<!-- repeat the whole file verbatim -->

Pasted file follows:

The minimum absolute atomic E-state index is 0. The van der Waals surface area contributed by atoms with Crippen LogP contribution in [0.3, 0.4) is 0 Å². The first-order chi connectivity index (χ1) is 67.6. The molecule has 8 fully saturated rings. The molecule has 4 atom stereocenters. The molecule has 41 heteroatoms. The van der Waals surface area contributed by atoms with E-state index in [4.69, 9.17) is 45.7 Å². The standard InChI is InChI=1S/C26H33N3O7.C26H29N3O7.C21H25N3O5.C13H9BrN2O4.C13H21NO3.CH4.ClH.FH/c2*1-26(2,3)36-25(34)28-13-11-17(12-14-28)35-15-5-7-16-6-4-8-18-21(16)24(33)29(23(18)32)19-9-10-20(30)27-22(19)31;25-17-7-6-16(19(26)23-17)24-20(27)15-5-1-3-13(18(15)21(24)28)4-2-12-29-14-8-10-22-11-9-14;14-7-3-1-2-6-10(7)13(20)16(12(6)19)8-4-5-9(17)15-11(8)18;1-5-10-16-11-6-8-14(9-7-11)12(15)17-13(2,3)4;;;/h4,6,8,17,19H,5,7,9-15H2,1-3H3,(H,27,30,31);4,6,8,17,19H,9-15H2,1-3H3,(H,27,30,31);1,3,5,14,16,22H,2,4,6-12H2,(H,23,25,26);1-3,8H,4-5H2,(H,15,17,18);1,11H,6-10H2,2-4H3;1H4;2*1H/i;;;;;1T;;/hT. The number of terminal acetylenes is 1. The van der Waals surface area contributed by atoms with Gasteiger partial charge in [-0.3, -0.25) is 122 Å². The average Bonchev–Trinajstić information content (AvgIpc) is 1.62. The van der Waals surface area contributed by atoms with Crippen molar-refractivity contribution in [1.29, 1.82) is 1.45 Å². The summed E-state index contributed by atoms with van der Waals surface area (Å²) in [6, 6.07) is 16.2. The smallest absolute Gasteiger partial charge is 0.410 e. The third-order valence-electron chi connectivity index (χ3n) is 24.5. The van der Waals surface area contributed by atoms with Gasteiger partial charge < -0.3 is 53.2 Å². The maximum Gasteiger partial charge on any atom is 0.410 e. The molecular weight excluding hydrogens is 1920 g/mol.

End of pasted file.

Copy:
The minimum absolute atomic E-state index is 0. The van der Waals surface area contributed by atoms with Crippen LogP contribution in [0.3, 0.4) is 0 Å². The first-order chi connectivity index (χ1) is 67.6. The molecule has 8 fully saturated rings. The molecule has 4 atom stereocenters. The molecule has 41 heteroatoms. The van der Waals surface area contributed by atoms with E-state index in [4.69, 9.17) is 45.7 Å². The standard InChI is InChI=1S/C26H33N3O7.C26H29N3O7.C21H25N3O5.C13H9BrN2O4.C13H21NO3.CH4.ClH.FH/c2*1-26(2,3)36-25(34)28-13-11-17(12-14-28)35-15-5-7-16-6-4-8-18-21(16)24(33)29(23(18)32)19-9-10-20(30)27-22(19)31;25-17-7-6-16(19(26)23-17)24-20(27)15-5-1-3-13(18(15)21(24)28)4-2-12-29-14-8-10-22-11-9-14;14-7-3-1-2-6-10(7)13(20)16(12(6)19)8-4-5-9(17)15-11(8)18;1-5-10-16-11-6-8-14(9-7-11)12(15)17-13(2,3)4;;;/h4,6,8,17,19H,5,7,9-15H2,1-3H3,(H,27,30,31);4,6,8,17,19H,9-15H2,1-3H3,(H,27,30,31);1,3,5,14,16,22H,2,4,6-12H2,(H,23,25,26);1-3,8H,4-5H2,(H,15,17,18);1,11H,6-10H2,2-4H3;1H4;2*1H/i;;;;;1T;;/hT. The number of terminal acetylenes is 1. The van der Waals surface area contributed by atoms with Gasteiger partial charge in [-0.3, -0.25) is 122 Å². The average Bonchev–Trinajstić information content (AvgIpc) is 1.62. The van der Waals surface area contributed by atoms with Crippen molar-refractivity contribution in [1.29, 1.82) is 1.45 Å². The summed E-state index contributed by atoms with van der Waals surface area (Å²) in [6, 6.07) is 16.2. The smallest absolute Gasteiger partial charge is 0.410 e. The third-order valence-electron chi connectivity index (χ3n) is 24.5. The van der Waals surface area contributed by atoms with Gasteiger partial charge < -0.3 is 53.2 Å². The maximum Gasteiger partial charge on any atom is 0.410 e. The molecular weight excluding hydrogens is 1920 g/mol.